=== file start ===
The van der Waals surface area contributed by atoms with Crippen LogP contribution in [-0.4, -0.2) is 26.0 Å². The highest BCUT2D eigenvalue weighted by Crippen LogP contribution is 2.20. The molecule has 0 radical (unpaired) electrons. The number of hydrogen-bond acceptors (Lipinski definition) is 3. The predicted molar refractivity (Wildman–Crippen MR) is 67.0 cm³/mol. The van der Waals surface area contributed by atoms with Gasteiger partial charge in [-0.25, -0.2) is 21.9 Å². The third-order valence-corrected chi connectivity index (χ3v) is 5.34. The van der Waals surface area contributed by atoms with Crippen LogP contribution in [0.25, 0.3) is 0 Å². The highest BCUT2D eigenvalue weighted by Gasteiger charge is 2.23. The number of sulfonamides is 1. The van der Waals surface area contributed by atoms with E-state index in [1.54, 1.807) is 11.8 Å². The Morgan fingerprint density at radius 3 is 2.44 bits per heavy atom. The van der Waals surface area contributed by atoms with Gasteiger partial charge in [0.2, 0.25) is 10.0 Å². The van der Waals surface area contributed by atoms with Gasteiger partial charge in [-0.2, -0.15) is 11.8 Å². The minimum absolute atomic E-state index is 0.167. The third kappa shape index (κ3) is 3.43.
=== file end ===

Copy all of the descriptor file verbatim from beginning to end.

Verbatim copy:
The van der Waals surface area contributed by atoms with Crippen LogP contribution in [-0.4, -0.2) is 26.0 Å². The highest BCUT2D eigenvalue weighted by Crippen LogP contribution is 2.20. The molecule has 0 radical (unpaired) electrons. The number of hydrogen-bond acceptors (Lipinski definition) is 3. The predicted molar refractivity (Wildman–Crippen MR) is 67.0 cm³/mol. The van der Waals surface area contributed by atoms with Gasteiger partial charge in [-0.25, -0.2) is 21.9 Å². The third-order valence-corrected chi connectivity index (χ3v) is 5.34. The van der Waals surface area contributed by atoms with Crippen LogP contribution in [0.25, 0.3) is 0 Å². The highest BCUT2D eigenvalue weighted by Gasteiger charge is 2.23. The number of sulfonamides is 1. The van der Waals surface area contributed by atoms with E-state index in [1.54, 1.807) is 11.8 Å². The Morgan fingerprint density at radius 3 is 2.44 bits per heavy atom. The van der Waals surface area contributed by atoms with Gasteiger partial charge in [0.2, 0.25) is 10.0 Å². The van der Waals surface area contributed by atoms with Gasteiger partial charge in [-0.2, -0.15) is 11.8 Å². The minimum absolute atomic E-state index is 0.167. The third kappa shape index (κ3) is 3.43.